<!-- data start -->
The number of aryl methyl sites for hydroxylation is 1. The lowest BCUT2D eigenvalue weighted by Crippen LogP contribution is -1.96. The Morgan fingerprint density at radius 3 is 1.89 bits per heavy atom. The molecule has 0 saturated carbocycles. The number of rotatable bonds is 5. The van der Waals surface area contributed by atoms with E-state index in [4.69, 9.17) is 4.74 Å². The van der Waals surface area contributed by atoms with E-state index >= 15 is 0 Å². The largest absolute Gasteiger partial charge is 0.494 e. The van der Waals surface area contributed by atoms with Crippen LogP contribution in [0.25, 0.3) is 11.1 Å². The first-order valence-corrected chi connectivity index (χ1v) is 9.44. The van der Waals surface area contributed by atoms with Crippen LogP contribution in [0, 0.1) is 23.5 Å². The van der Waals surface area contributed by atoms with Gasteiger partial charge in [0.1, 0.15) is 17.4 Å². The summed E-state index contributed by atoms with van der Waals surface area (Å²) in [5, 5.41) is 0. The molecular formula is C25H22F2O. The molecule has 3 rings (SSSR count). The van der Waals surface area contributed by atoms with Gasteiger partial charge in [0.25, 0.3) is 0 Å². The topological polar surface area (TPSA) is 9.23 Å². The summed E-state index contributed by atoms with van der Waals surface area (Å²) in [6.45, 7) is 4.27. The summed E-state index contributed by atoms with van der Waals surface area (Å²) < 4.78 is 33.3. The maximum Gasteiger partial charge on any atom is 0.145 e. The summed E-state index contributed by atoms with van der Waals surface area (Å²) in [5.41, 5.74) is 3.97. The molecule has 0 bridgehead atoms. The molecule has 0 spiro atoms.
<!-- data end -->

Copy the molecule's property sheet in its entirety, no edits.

The number of aryl methyl sites for hydroxylation is 1. The lowest BCUT2D eigenvalue weighted by Crippen LogP contribution is -1.96. The Morgan fingerprint density at radius 3 is 1.89 bits per heavy atom. The molecule has 0 saturated carbocycles. The number of rotatable bonds is 5. The van der Waals surface area contributed by atoms with E-state index in [4.69, 9.17) is 4.74 Å². The van der Waals surface area contributed by atoms with E-state index >= 15 is 0 Å². The largest absolute Gasteiger partial charge is 0.494 e. The van der Waals surface area contributed by atoms with Crippen LogP contribution in [0.25, 0.3) is 11.1 Å². The first-order valence-corrected chi connectivity index (χ1v) is 9.44. The van der Waals surface area contributed by atoms with Crippen LogP contribution in [0, 0.1) is 23.5 Å². The van der Waals surface area contributed by atoms with Gasteiger partial charge in [0.1, 0.15) is 17.4 Å². The summed E-state index contributed by atoms with van der Waals surface area (Å²) in [5, 5.41) is 0. The molecular formula is C25H22F2O. The molecule has 3 rings (SSSR count). The van der Waals surface area contributed by atoms with Gasteiger partial charge in [0.25, 0.3) is 0 Å². The topological polar surface area (TPSA) is 9.23 Å². The summed E-state index contributed by atoms with van der Waals surface area (Å²) in [6.45, 7) is 4.27. The summed E-state index contributed by atoms with van der Waals surface area (Å²) < 4.78 is 33.3. The maximum Gasteiger partial charge on any atom is 0.145 e. The summed E-state index contributed by atoms with van der Waals surface area (Å²) in [5.41, 5.74) is 3.97. The molecule has 0 bridgehead atoms. The molecule has 0 spiro atoms.